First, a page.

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Mutiny on the docks; Seafarers' Union Buffeted By Corruption Charges

(Page 3 of 4)



''This is the whole fraud,'' says Jackson. ''I added up all the port costs in 1979, and they (the union officials) are losing money in Panama. All they are doing is vote-buying.''

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The union also has about 500 members in Puerto Rico who work in small manufacturing companies. Unlike most unions that branch out to represent workers in other industries, the NMU has not set up autonomous ''locals.''

''It is a national union . . . they all have the same union book, the same constitution, the same delegates at the convention,'' says Shannon Wall, who took over as NMU president when Joe Curran retired in 1973. He says there is ''no problem whatsoever'' with shoreside workers in Panama and Puerto Rico not being acquainted with the particular problems and interests of seagoing members.

Wall says that while ''we can romanticize all we want about the past,'' he doesn't feel that the NMU is any less democratic now than it used to be.

''If you judge democracy by having elections every year, instead of every five years,'' he argues, ''if you judge it by every time a patrolman or an agent quits . . . that you must go to an election to fill that spot rather than selecting someone, you can change democracy to anarchy.''

''Just because something is successful doesn't make it wrong,''

Wall says. ''If the opposition cannot put together a united slate, that's their problem.''Wall describes the shipping industry as ''complicated. . . . It is more difficult for the member (to understand the total picture) when not all the issues are 'pork chops' - wages, hours, and working conditions - when . . . the struggles are for increased pension plans, increased welfare plans, more vacations.''

He says a lot of the issues officials deal with are ''not important to young people in the union. There can be some separation between the work of the officials and the rank-and-file member by the very issues that are left facing us.''

Many find this attitude insulting.

''What made Shannon Wall so smart all of a sudden?'' asks the retired official. ''There's a lot of ability out there,'' he says, referring to potential leaders among the young rank-and-file seamen. It takes ''no genius,'' he says, to understand that jobs are becoming scarcer and the seaman's future is not all that secure.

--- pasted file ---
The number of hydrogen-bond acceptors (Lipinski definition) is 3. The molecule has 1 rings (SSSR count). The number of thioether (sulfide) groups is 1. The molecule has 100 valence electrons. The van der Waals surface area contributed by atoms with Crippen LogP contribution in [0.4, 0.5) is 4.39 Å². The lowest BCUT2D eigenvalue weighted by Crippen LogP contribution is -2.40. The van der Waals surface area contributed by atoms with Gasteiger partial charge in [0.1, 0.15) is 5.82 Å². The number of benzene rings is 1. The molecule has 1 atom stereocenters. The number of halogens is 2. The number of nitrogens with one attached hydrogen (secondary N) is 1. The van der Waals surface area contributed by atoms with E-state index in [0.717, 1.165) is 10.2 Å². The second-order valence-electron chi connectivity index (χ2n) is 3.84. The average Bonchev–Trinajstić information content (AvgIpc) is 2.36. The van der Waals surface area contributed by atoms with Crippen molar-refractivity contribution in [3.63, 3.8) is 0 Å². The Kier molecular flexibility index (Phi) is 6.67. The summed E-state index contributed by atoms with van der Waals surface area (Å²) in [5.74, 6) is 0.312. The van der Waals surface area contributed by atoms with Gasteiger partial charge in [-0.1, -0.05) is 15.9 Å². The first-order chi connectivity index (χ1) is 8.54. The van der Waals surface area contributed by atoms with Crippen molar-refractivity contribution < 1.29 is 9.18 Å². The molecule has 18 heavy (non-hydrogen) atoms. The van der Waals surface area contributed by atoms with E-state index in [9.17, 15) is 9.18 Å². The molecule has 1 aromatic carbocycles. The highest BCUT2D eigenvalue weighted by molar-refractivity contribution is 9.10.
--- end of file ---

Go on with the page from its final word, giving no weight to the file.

''My biggest concern is that jobs are just disappearing,'' says a young union dissident. ''Talking about union democracy is like looking for smudges on windows when the house is burning down.

''Wall reports that in the mid-1950s there were 25,000 shipboard jobs for NMU seamen, compared with about 7,000 now. The decrease corresponds to a general decline in the US shipping industry, due largely to foreign competition and the introduction of bigger ships with smaller crews. According to Wall, ocean freighters have about a 20-year life span, so those built in the '60s will soon be scuttled, eliminating even more jobs

In view of declining union membership, it's not suprising that NMU critics feel that Mr. Wall's $126,845 salary is excessive.

An outside observer, Professor Summers, says, ''It is high . . . definitely in the upper category'' of union presidents' salaries. Lawyer Arthur Fox says top union salaries should range from $60,000 to $75,000, depending on the size and wealth of the union.

Wall says he cut the president's salary in half when he took over from Curran in 1973. And since that time, his salary has increased by the same percentage as the rank and file's.

Yet some of those who have studied union records say there are expenditures and income not accounted for on the annual fiscal report filed with the Department of Labor. Any business expenses charged directly to the union need not be reported on the Labor Department form. They added up to $993,967 from 1963 to 1973, according to Mr. McInerney.

Income is even harder to keep track of. Officials have allegedly received payments from a Philadelphia law firm that handles seamen's injury claims. The sailors are referred to the firm through the Pilot and the payments are the ''thank you'' for the added business.

Wall says these allegations are ''just not so.''